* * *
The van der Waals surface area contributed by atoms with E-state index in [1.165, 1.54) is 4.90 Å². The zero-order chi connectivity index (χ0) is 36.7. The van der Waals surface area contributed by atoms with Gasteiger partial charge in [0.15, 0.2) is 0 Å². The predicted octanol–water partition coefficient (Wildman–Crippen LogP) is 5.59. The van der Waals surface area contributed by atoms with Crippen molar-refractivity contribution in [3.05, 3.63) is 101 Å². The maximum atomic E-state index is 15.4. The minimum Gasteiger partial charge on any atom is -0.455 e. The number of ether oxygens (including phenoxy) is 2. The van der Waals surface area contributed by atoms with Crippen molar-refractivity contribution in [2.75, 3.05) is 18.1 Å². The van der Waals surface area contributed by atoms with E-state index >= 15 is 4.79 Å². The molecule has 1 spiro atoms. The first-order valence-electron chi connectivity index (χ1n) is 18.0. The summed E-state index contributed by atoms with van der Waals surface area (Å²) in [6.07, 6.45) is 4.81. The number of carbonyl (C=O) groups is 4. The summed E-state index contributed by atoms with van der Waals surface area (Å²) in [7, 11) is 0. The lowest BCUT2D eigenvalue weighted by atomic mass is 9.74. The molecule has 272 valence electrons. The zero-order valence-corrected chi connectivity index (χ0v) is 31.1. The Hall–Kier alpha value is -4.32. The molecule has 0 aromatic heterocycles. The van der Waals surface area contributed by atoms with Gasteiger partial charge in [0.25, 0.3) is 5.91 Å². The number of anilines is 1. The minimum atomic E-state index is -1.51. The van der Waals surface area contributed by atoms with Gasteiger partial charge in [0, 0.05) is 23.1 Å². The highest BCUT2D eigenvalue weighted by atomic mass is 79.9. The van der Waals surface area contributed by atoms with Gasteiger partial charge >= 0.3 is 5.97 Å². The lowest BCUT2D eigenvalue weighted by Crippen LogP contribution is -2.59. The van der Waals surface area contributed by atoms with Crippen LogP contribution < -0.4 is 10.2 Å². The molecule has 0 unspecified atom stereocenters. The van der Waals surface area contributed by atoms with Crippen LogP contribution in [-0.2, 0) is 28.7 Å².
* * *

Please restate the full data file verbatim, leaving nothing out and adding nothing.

The van der Waals surface area contributed by atoms with E-state index in [1.165, 1.54) is 4.90 Å². The zero-order chi connectivity index (χ0) is 36.7. The van der Waals surface area contributed by atoms with Gasteiger partial charge in [0.15, 0.2) is 0 Å². The predicted octanol–water partition coefficient (Wildman–Crippen LogP) is 5.59. The van der Waals surface area contributed by atoms with Crippen molar-refractivity contribution in [3.05, 3.63) is 101 Å². The maximum atomic E-state index is 15.4. The minimum Gasteiger partial charge on any atom is -0.455 e. The number of ether oxygens (including phenoxy) is 2. The van der Waals surface area contributed by atoms with Crippen molar-refractivity contribution in [2.75, 3.05) is 18.1 Å². The van der Waals surface area contributed by atoms with E-state index >= 15 is 4.79 Å². The molecule has 1 spiro atoms. The first-order valence-electron chi connectivity index (χ1n) is 18.0. The summed E-state index contributed by atoms with van der Waals surface area (Å²) in [6.07, 6.45) is 4.81. The number of carbonyl (C=O) groups is 4. The summed E-state index contributed by atoms with van der Waals surface area (Å²) in [7, 11) is 0. The lowest BCUT2D eigenvalue weighted by atomic mass is 9.74. The molecule has 272 valence electrons. The zero-order valence-corrected chi connectivity index (χ0v) is 31.1. The Hall–Kier alpha value is -4.32. The molecule has 0 aromatic heterocycles. The van der Waals surface area contributed by atoms with Gasteiger partial charge in [0.25, 0.3) is 5.91 Å². The number of anilines is 1. The minimum atomic E-state index is -1.51. The van der Waals surface area contributed by atoms with Gasteiger partial charge in [0, 0.05) is 23.1 Å². The highest BCUT2D eigenvalue weighted by atomic mass is 79.9. The van der Waals surface area contributed by atoms with Gasteiger partial charge >= 0.3 is 5.97 Å². The lowest BCUT2D eigenvalue weighted by Crippen LogP contribution is -2.59. The van der Waals surface area contributed by atoms with Crippen LogP contribution < -0.4 is 10.2 Å². The molecule has 0 unspecified atom stereocenters. The van der Waals surface area contributed by atoms with Crippen LogP contribution in [-0.2, 0) is 28.7 Å².